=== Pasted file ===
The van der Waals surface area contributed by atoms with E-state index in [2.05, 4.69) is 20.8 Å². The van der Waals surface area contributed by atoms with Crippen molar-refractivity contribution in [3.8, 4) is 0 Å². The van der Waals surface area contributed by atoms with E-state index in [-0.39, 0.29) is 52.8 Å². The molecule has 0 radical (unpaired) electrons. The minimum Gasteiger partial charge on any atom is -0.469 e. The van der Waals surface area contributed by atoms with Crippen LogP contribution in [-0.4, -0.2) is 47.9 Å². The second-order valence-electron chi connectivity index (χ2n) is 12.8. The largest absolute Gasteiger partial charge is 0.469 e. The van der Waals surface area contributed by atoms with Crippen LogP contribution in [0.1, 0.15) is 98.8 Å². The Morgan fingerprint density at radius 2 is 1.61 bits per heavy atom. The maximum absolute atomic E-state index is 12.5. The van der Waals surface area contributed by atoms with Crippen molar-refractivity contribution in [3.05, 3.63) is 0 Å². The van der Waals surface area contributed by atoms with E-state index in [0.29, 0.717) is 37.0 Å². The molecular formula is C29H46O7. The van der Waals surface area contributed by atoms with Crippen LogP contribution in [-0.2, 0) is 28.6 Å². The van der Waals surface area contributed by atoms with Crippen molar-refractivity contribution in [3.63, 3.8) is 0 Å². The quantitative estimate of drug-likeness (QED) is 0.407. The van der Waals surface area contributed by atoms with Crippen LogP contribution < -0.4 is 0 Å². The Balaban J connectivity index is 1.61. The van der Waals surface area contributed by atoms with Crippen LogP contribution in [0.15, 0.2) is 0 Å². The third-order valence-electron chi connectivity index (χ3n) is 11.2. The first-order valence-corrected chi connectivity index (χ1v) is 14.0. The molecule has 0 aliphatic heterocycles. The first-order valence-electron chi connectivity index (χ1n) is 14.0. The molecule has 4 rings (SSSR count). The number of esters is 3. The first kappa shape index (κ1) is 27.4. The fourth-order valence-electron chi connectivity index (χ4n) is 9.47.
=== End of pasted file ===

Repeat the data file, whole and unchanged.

The van der Waals surface area contributed by atoms with E-state index in [2.05, 4.69) is 20.8 Å². The van der Waals surface area contributed by atoms with Crippen molar-refractivity contribution in [3.8, 4) is 0 Å². The van der Waals surface area contributed by atoms with E-state index in [-0.39, 0.29) is 52.8 Å². The molecule has 0 radical (unpaired) electrons. The minimum Gasteiger partial charge on any atom is -0.469 e. The van der Waals surface area contributed by atoms with Crippen LogP contribution in [-0.4, -0.2) is 47.9 Å². The second-order valence-electron chi connectivity index (χ2n) is 12.8. The largest absolute Gasteiger partial charge is 0.469 e. The van der Waals surface area contributed by atoms with Crippen LogP contribution in [0.1, 0.15) is 98.8 Å². The Morgan fingerprint density at radius 2 is 1.61 bits per heavy atom. The maximum absolute atomic E-state index is 12.5. The van der Waals surface area contributed by atoms with Crippen molar-refractivity contribution in [3.05, 3.63) is 0 Å². The van der Waals surface area contributed by atoms with E-state index in [0.29, 0.717) is 37.0 Å². The molecular formula is C29H46O7. The van der Waals surface area contributed by atoms with Crippen LogP contribution in [-0.2, 0) is 28.6 Å². The van der Waals surface area contributed by atoms with Crippen molar-refractivity contribution in [3.63, 3.8) is 0 Å². The quantitative estimate of drug-likeness (QED) is 0.407. The van der Waals surface area contributed by atoms with Crippen LogP contribution < -0.4 is 0 Å². The Balaban J connectivity index is 1.61. The van der Waals surface area contributed by atoms with Crippen LogP contribution in [0.15, 0.2) is 0 Å². The third-order valence-electron chi connectivity index (χ3n) is 11.2. The first-order valence-corrected chi connectivity index (χ1v) is 14.0. The molecule has 0 aliphatic heterocycles. The first-order valence-electron chi connectivity index (χ1n) is 14.0. The molecule has 4 rings (SSSR count). The number of esters is 3. The first kappa shape index (κ1) is 27.4. The fourth-order valence-electron chi connectivity index (χ4n) is 9.47.